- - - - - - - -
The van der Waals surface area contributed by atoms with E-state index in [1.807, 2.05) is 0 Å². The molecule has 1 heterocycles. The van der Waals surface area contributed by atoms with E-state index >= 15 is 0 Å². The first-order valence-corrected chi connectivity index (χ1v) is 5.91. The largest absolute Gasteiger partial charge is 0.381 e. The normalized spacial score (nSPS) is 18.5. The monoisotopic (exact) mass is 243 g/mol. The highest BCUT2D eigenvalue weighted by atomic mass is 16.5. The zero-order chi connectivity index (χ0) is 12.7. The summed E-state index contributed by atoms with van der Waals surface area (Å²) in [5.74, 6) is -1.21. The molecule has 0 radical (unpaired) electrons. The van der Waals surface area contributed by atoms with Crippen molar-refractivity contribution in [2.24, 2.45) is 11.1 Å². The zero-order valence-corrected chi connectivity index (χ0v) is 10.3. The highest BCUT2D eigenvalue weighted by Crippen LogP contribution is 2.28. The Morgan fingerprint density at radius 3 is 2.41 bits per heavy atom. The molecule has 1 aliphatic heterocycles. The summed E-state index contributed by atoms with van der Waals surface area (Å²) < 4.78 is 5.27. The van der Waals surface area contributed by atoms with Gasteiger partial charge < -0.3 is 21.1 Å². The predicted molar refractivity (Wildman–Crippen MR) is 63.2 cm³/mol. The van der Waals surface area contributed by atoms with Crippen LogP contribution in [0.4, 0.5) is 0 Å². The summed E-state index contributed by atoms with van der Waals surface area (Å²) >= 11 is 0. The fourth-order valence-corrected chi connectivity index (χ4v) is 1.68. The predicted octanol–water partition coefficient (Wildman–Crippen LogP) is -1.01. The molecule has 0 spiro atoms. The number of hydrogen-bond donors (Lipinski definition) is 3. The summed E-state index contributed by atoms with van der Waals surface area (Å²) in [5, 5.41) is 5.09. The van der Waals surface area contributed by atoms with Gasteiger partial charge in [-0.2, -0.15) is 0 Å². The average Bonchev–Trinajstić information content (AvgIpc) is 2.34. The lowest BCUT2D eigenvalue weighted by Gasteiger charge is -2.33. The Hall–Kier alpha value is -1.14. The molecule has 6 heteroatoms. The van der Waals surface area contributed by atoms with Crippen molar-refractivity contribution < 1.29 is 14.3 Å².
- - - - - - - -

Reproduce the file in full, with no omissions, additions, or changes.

The van der Waals surface area contributed by atoms with E-state index in [1.807, 2.05) is 0 Å². The molecule has 1 heterocycles. The van der Waals surface area contributed by atoms with E-state index >= 15 is 0 Å². The first-order valence-corrected chi connectivity index (χ1v) is 5.91. The largest absolute Gasteiger partial charge is 0.381 e. The normalized spacial score (nSPS) is 18.5. The monoisotopic (exact) mass is 243 g/mol. The highest BCUT2D eigenvalue weighted by atomic mass is 16.5. The zero-order chi connectivity index (χ0) is 12.7. The summed E-state index contributed by atoms with van der Waals surface area (Å²) in [5.74, 6) is -1.21. The molecule has 0 radical (unpaired) electrons. The van der Waals surface area contributed by atoms with Crippen molar-refractivity contribution in [2.24, 2.45) is 11.1 Å². The zero-order valence-corrected chi connectivity index (χ0v) is 10.3. The highest BCUT2D eigenvalue weighted by Crippen LogP contribution is 2.28. The Morgan fingerprint density at radius 3 is 2.41 bits per heavy atom. The molecule has 1 aliphatic heterocycles. The summed E-state index contributed by atoms with van der Waals surface area (Å²) < 4.78 is 5.27. The van der Waals surface area contributed by atoms with Gasteiger partial charge < -0.3 is 21.1 Å². The predicted molar refractivity (Wildman–Crippen MR) is 63.2 cm³/mol. The van der Waals surface area contributed by atoms with Crippen LogP contribution in [0.4, 0.5) is 0 Å². The summed E-state index contributed by atoms with van der Waals surface area (Å²) >= 11 is 0. The fourth-order valence-corrected chi connectivity index (χ4v) is 1.68. The predicted octanol–water partition coefficient (Wildman–Crippen LogP) is -1.01. The molecule has 0 spiro atoms. The number of hydrogen-bond donors (Lipinski definition) is 3. The summed E-state index contributed by atoms with van der Waals surface area (Å²) in [5, 5.41) is 5.09. The van der Waals surface area contributed by atoms with Gasteiger partial charge in [-0.2, -0.15) is 0 Å². The average Bonchev–Trinajstić information content (AvgIpc) is 2.34. The lowest BCUT2D eigenvalue weighted by Gasteiger charge is -2.33. The Hall–Kier alpha value is -1.14. The molecule has 6 heteroatoms. The van der Waals surface area contributed by atoms with Crippen molar-refractivity contribution < 1.29 is 14.3 Å².